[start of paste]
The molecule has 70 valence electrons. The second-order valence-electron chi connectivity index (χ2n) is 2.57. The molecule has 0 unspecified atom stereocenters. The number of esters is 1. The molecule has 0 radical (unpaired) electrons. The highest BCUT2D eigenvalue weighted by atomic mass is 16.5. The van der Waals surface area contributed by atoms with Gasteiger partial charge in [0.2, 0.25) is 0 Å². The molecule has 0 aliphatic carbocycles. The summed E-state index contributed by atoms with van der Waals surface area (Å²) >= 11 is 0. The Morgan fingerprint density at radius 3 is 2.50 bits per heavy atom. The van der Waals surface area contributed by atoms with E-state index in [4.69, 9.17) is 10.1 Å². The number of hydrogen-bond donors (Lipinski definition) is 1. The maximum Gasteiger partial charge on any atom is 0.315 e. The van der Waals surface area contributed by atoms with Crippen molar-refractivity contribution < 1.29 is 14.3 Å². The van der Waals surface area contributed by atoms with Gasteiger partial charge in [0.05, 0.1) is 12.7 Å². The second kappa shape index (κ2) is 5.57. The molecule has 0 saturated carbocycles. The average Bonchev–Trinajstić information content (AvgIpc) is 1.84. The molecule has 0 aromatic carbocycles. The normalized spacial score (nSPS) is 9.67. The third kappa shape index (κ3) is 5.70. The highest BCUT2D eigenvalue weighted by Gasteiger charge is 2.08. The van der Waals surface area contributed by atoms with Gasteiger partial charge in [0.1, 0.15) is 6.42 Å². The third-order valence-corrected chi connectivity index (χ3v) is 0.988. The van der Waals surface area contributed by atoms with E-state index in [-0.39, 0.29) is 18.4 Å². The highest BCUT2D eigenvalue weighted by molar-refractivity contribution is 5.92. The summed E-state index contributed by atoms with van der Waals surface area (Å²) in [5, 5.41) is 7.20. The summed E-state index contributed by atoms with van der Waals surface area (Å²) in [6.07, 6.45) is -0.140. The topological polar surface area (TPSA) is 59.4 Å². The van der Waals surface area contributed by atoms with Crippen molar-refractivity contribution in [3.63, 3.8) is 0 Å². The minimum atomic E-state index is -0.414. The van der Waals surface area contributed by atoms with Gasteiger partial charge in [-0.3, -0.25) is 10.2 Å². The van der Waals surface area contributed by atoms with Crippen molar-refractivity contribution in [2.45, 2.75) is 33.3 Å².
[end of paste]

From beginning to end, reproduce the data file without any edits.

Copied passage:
The molecule has 70 valence electrons. The second-order valence-electron chi connectivity index (χ2n) is 2.57. The molecule has 0 unspecified atom stereocenters. The number of esters is 1. The molecule has 0 radical (unpaired) electrons. The highest BCUT2D eigenvalue weighted by atomic mass is 16.5. The van der Waals surface area contributed by atoms with Gasteiger partial charge in [0.2, 0.25) is 0 Å². The molecule has 0 aliphatic carbocycles. The summed E-state index contributed by atoms with van der Waals surface area (Å²) >= 11 is 0. The Morgan fingerprint density at radius 3 is 2.50 bits per heavy atom. The van der Waals surface area contributed by atoms with E-state index in [4.69, 9.17) is 10.1 Å². The number of hydrogen-bond donors (Lipinski definition) is 1. The maximum Gasteiger partial charge on any atom is 0.315 e. The van der Waals surface area contributed by atoms with Crippen molar-refractivity contribution < 1.29 is 14.3 Å². The van der Waals surface area contributed by atoms with Gasteiger partial charge in [0.05, 0.1) is 12.7 Å². The second kappa shape index (κ2) is 5.57. The molecule has 0 saturated carbocycles. The average Bonchev–Trinajstić information content (AvgIpc) is 1.84. The molecule has 0 aromatic carbocycles. The normalized spacial score (nSPS) is 9.67. The third kappa shape index (κ3) is 5.70. The highest BCUT2D eigenvalue weighted by Gasteiger charge is 2.08. The van der Waals surface area contributed by atoms with Gasteiger partial charge in [0.1, 0.15) is 6.42 Å². The third-order valence-corrected chi connectivity index (χ3v) is 0.988. The van der Waals surface area contributed by atoms with E-state index in [-0.39, 0.29) is 18.4 Å². The highest BCUT2D eigenvalue weighted by molar-refractivity contribution is 5.92. The summed E-state index contributed by atoms with van der Waals surface area (Å²) in [5, 5.41) is 7.20. The summed E-state index contributed by atoms with van der Waals surface area (Å²) in [6.07, 6.45) is -0.140. The topological polar surface area (TPSA) is 59.4 Å². The van der Waals surface area contributed by atoms with Crippen molar-refractivity contribution in [3.63, 3.8) is 0 Å². The minimum atomic E-state index is -0.414. The van der Waals surface area contributed by atoms with Gasteiger partial charge in [-0.3, -0.25) is 10.2 Å². The van der Waals surface area contributed by atoms with Crippen molar-refractivity contribution in [2.45, 2.75) is 33.3 Å².